The first couple of times I saw this, I wanted to grow a beard, rent a tux, and drink a couple of Dos Equis! I just couldn’t find any girls willing to make goo-goo eyes at me. And I’ll admit, I can’t grow a decent beard, nor do I like beer. But I can wear a tux--I just can’t afford his cuff links.
Jonathon Goldsmith, the actor who plays this iconic figure is a self-described Russian Jew from New York who's a bit of a hypochondriac. While looking for acting work in his earlier years, he drove a garbage truck filled with industrial waste to pay his bills. Interesting? Maybe, but certainly not magically delicious interesting. He did, however, claim to have once saved a girl from drowning and rescued a man caught in a snowstorm on Mount Whitney. Goldsmith also represents Clear Path International‘s landmine and bomb accident survivor assistance program in Southeast Asia. Even the 'TMIMITW' actor is more interesting than me!
Goldsmith said in an interview that he realized how successful the campaign had been when a man came up to him in a restaurant, telling him that he had asked his young son what he wanted to be when he grew up, and the son replied: "I want to be The Most Interesting Man In The World." Even Michael Jordan asked to have his picture taken with him.
So where am I going with this? We know (most of us) that this character is not real. Not even Donald Trump could claim such charisma and dripping confidence. But 'TMIMITW' does give us something to shoot for. If you reach for the stars, you just may grasp the moon. He sets an example, although impossible to match, that makes you want to try harder. When I was a kid, I wanted to be like Bond—James Bond. I certainly knew he wasn’t real, but that didn’t matter. I wasn’t fooled by his ability to have sex, drive an Aston Martin, and save the world all in an evening. What I admired is what his character had that I didn’t have—confidence.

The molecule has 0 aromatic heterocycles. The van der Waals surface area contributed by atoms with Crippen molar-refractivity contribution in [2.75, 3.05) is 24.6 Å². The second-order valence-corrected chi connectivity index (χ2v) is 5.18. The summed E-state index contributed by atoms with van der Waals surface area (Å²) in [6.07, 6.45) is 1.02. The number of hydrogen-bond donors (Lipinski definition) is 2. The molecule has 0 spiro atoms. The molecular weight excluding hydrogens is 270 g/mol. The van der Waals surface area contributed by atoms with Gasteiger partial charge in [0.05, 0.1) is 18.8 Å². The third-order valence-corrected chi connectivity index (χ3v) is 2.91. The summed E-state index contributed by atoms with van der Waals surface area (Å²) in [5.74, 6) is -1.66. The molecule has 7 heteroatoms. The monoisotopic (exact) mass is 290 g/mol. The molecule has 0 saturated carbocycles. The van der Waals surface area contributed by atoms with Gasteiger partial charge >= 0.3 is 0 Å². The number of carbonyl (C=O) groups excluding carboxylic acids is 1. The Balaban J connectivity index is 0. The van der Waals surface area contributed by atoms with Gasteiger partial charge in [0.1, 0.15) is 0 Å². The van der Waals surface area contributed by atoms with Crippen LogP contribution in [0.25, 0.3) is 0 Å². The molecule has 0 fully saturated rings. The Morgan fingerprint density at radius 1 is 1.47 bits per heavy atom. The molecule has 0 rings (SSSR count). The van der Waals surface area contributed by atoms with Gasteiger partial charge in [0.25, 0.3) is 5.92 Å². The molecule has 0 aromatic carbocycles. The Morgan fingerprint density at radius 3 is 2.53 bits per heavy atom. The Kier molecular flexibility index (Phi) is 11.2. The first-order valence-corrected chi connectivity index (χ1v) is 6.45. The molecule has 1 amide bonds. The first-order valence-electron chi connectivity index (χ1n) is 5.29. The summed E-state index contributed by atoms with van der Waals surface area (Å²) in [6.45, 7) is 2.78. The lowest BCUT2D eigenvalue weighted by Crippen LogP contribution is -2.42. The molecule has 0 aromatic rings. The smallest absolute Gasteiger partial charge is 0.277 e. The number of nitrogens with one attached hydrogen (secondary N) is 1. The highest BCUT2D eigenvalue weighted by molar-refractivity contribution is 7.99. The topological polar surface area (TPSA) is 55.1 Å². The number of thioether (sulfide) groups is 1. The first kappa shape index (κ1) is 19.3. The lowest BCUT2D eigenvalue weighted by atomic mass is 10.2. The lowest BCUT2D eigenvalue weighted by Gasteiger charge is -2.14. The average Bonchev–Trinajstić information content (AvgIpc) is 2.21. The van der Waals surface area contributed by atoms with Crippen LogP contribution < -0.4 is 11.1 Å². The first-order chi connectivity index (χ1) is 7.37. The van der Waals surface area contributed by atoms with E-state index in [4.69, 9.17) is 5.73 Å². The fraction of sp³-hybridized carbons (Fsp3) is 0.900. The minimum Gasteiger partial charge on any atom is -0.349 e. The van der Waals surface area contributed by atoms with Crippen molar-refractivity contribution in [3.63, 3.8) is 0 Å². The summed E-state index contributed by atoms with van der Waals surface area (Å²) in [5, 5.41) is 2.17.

I didn’t need to walk into a room where women melted and men cowered. I just wanted to be able to talk to a girl or raise my hand in class. I felt like an outsider most of the time and didn’t enjoy the feeling, nor did I respect myself for feeling that way. James Bond and the Goldsmith character are unreachable, unrealistic, and not real! Kids need something more, someone real, not just interesting. Kids need someone who is real and a positive influence! I discuss this in my book, The Power of Dadhood.
Boys Want Their Fathers to be Their Heroes, not Superheroes
Ask one hundred young men whether they identify with Bruce Willis in the movie Die Hard or Steve Martin in the movie Parenthood, and my guess is ninety-nine would pick Bruce Willis—not too surprising or unnatural. Fatherhood is not as glamorous as being an action hero. When a boy has an involved and capable father, a Dad, he may have heroes outside his family, but he is not as driven by them. Boys without fathers, however, are left unchecked, not having real men like the Steve Martin character to show them what being a real man is about.
Image is important to us males. We want to be respected as masculine beings, and for the most part, the masculine image is misrepresented by the entertainment industry. Boys without real-life mentors buy into this false image because young men raised without a father have difficulty identifying their masculine self. They feel they have to prove themselves but to whom?